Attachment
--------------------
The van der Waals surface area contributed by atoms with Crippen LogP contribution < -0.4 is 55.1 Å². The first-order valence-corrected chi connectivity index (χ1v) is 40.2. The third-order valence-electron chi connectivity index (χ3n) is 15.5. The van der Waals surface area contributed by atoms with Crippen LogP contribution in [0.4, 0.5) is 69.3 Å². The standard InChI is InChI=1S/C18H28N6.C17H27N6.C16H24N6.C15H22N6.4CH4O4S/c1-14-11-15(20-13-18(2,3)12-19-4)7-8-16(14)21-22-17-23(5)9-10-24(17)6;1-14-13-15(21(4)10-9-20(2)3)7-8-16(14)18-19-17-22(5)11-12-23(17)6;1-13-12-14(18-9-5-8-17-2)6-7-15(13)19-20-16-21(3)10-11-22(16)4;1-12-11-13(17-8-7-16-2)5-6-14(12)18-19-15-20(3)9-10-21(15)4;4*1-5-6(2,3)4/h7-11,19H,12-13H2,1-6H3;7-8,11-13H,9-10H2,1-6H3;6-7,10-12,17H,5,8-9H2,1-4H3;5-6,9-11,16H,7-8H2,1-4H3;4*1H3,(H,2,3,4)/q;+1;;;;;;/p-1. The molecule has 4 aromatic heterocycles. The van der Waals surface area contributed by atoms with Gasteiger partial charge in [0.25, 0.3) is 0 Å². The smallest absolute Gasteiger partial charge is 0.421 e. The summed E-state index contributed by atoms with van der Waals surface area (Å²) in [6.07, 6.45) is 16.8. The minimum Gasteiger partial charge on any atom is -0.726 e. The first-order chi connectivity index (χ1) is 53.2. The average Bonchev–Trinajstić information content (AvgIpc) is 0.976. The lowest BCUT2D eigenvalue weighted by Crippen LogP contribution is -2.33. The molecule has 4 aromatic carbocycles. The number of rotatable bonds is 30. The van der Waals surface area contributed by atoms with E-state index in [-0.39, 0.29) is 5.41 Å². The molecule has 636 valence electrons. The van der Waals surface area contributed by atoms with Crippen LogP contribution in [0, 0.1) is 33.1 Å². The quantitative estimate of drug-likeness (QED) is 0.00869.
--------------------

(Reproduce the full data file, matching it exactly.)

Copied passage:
The van der Waals surface area contributed by atoms with Crippen LogP contribution < -0.4 is 55.1 Å². The first-order valence-corrected chi connectivity index (χ1v) is 40.2. The third-order valence-electron chi connectivity index (χ3n) is 15.5. The van der Waals surface area contributed by atoms with Crippen LogP contribution in [0.4, 0.5) is 69.3 Å². The standard InChI is InChI=1S/C18H28N6.C17H27N6.C16H24N6.C15H22N6.4CH4O4S/c1-14-11-15(20-13-18(2,3)12-19-4)7-8-16(14)21-22-17-23(5)9-10-24(17)6;1-14-13-15(21(4)10-9-20(2)3)7-8-16(14)18-19-17-22(5)11-12-23(17)6;1-13-12-14(18-9-5-8-17-2)6-7-15(13)19-20-16-21(3)10-11-22(16)4;1-12-11-13(17-8-7-16-2)5-6-14(12)18-19-15-20(3)9-10-21(15)4;4*1-5-6(2,3)4/h7-11,19H,12-13H2,1-6H3;7-8,11-13H,9-10H2,1-6H3;6-7,10-12,17H,5,8-9H2,1-4H3;5-6,9-11,16H,7-8H2,1-4H3;4*1H3,(H,2,3,4)/q;+1;;;;;;/p-1. The molecule has 4 aromatic heterocycles. The van der Waals surface area contributed by atoms with Gasteiger partial charge in [0.25, 0.3) is 0 Å². The smallest absolute Gasteiger partial charge is 0.421 e. The summed E-state index contributed by atoms with van der Waals surface area (Å²) in [6.07, 6.45) is 16.8. The minimum Gasteiger partial charge on any atom is -0.726 e. The first-order chi connectivity index (χ1) is 53.2. The average Bonchev–Trinajstić information content (AvgIpc) is 0.976. The lowest BCUT2D eigenvalue weighted by Crippen LogP contribution is -2.33. The molecule has 4 aromatic carbocycles. The number of rotatable bonds is 30. The van der Waals surface area contributed by atoms with E-state index in [-0.39, 0.29) is 5.41 Å². The molecule has 636 valence electrons. The van der Waals surface area contributed by atoms with Crippen LogP contribution in [0, 0.1) is 33.1 Å². The quantitative estimate of drug-likeness (QED) is 0.00869.